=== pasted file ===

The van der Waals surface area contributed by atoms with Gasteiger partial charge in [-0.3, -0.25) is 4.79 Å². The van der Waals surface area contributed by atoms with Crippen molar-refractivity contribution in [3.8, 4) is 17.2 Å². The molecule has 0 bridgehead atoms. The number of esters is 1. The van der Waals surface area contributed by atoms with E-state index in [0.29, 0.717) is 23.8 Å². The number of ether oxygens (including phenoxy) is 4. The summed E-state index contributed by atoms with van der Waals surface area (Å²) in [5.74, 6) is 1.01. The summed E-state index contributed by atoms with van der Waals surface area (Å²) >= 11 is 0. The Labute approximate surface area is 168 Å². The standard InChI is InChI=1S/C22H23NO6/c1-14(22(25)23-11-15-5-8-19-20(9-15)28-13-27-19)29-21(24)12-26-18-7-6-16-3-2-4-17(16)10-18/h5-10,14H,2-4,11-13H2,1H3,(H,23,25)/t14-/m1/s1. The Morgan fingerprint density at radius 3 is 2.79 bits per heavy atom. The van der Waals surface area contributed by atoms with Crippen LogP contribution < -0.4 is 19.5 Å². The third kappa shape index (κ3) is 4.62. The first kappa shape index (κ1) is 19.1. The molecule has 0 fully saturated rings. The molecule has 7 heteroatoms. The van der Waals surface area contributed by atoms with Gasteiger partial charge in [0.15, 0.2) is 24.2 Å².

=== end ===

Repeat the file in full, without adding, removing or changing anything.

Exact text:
The van der Waals surface area contributed by atoms with Gasteiger partial charge in [-0.3, -0.25) is 4.79 Å². The van der Waals surface area contributed by atoms with Crippen molar-refractivity contribution in [3.8, 4) is 17.2 Å². The molecule has 0 bridgehead atoms. The number of esters is 1. The van der Waals surface area contributed by atoms with E-state index in [0.29, 0.717) is 23.8 Å². The number of ether oxygens (including phenoxy) is 4. The summed E-state index contributed by atoms with van der Waals surface area (Å²) in [5.74, 6) is 1.01. The summed E-state index contributed by atoms with van der Waals surface area (Å²) >= 11 is 0. The Labute approximate surface area is 168 Å². The standard InChI is InChI=1S/C22H23NO6/c1-14(22(25)23-11-15-5-8-19-20(9-15)28-13-27-19)29-21(24)12-26-18-7-6-16-3-2-4-17(16)10-18/h5-10,14H,2-4,11-13H2,1H3,(H,23,25)/t14-/m1/s1. The Morgan fingerprint density at radius 3 is 2.79 bits per heavy atom. The van der Waals surface area contributed by atoms with Crippen LogP contribution < -0.4 is 19.5 Å². The third kappa shape index (κ3) is 4.62. The first kappa shape index (κ1) is 19.1. The molecule has 0 fully saturated rings. The molecule has 7 heteroatoms. The van der Waals surface area contributed by atoms with Gasteiger partial charge in [0.15, 0.2) is 24.2 Å².